Type of Document Master's Thesis Author Berchak, Katie Judith URN etd-11152007-012126 Title Nueva Orleans: Hispanics in New Orleans, the Catholic Church, and Imagining the New Hispanic Community Degree Master of Arts (M.A.) Department Foreign Languages & Literatures Advisory Committee
Advisor Name Title Kent Mathewson Committee Chair Alejandro Cortazar Committee Member Andrea Morris Committee Member Keywords
- new orleans
- hurricane katrina
- imagined communities
Date of Defense 2007-10-12 Availability unrestricted AbstractNew Orleans, Louisiana, is a city with a rich Hispanic history which is often overlooked. Likewise, the role the Catholic Church has played in assisting the immigrant groups that have settled in New Orleans in the building of their communities has also often been ignored. The first part of this work will seek to trace the different Hispanic groups that have come to the city, their often unacknowledged legacies, and examine what role the Catholic Church played in their communities and history.
During Spanish rule of colonial Louisiana from 1762 to 1803, Spanish colonists and recruits from the Canary Islands - or the Isleņos - were the first Hispanic settlers in New Orleans. Both were exclusively Catholic. Nearly two centuries later, Cubans came to the city fleeing Castro's regime and Hondurans came looking for more opportunities as economic and social conditions in their homeland declined. This work will examine how the Catholic Church responded to the needs of the new arrivals. Masses were offered in the Spanish language in the city's Honduran neighborhood. The Church operated a center dedicated to helping Cubans transition in the city. It also offered and continues to offer English and citizenship classes, among other services, to Hispanics in the city.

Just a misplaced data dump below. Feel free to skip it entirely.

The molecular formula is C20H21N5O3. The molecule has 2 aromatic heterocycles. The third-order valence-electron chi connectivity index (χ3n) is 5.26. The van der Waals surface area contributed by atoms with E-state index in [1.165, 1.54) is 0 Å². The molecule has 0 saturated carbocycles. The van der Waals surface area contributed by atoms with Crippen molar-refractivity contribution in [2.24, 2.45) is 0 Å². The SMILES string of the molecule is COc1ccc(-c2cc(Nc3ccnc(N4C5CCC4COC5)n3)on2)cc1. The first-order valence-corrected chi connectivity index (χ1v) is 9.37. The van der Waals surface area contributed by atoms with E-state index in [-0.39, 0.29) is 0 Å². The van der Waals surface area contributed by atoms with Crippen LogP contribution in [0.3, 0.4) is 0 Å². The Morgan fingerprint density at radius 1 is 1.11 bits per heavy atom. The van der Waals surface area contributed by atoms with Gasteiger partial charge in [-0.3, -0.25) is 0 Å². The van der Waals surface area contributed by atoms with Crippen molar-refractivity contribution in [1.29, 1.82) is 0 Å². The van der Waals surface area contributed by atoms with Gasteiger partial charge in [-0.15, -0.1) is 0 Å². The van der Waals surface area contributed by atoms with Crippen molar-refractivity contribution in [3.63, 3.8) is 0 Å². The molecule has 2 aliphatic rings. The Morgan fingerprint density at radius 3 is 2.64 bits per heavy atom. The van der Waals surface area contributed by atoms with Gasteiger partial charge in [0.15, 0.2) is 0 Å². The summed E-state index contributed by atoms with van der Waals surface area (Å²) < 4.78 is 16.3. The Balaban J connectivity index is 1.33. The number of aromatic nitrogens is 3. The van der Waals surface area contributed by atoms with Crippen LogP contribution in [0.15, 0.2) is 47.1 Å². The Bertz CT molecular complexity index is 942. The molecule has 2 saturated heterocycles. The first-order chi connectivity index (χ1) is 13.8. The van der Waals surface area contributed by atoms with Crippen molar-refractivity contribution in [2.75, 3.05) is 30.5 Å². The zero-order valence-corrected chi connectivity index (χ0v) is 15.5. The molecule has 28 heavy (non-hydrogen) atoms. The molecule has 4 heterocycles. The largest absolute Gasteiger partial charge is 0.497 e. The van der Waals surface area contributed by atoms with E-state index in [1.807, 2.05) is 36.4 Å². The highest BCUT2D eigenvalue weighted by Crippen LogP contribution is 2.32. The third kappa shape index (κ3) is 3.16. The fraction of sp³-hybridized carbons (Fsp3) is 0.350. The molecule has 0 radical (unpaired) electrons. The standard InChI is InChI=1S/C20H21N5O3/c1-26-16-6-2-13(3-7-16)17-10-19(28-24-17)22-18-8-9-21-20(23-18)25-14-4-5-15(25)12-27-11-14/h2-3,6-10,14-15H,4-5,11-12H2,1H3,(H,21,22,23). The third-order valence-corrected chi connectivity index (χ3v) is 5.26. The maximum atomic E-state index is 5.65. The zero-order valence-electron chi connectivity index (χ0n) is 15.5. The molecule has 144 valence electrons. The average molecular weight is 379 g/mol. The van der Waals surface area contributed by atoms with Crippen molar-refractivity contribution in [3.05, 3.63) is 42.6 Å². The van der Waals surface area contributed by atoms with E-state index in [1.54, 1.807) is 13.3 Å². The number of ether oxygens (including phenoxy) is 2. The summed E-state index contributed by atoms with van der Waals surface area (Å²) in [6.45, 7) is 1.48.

In Post-Hurricane Katrina New Orleans, a new group of Hispanic immigrants has arrived in the metropolitan area. This group, however, is not as homogeneous as its predecessors; they are from different countries, speak different dialects of Spanish, and are more diverse in their religious affiliations. This means that the Catholic Church, although it does offer services for the new Hispanic immigrants, will not necessarily be the building block around which the new Hispanic community in New Orleans will be constructed. The second part of this work focuses on who these new Hispanic immigrants are and how they and Hispanics living in the city prior to Hurricane Katrina will "imagine" the new Hispanic community without shared national identities, languages and the central, and also without, necessarily, the constant element in the communities created by previous Hispanic immigrants and other immigrant groups in the city - the Catholic Church.
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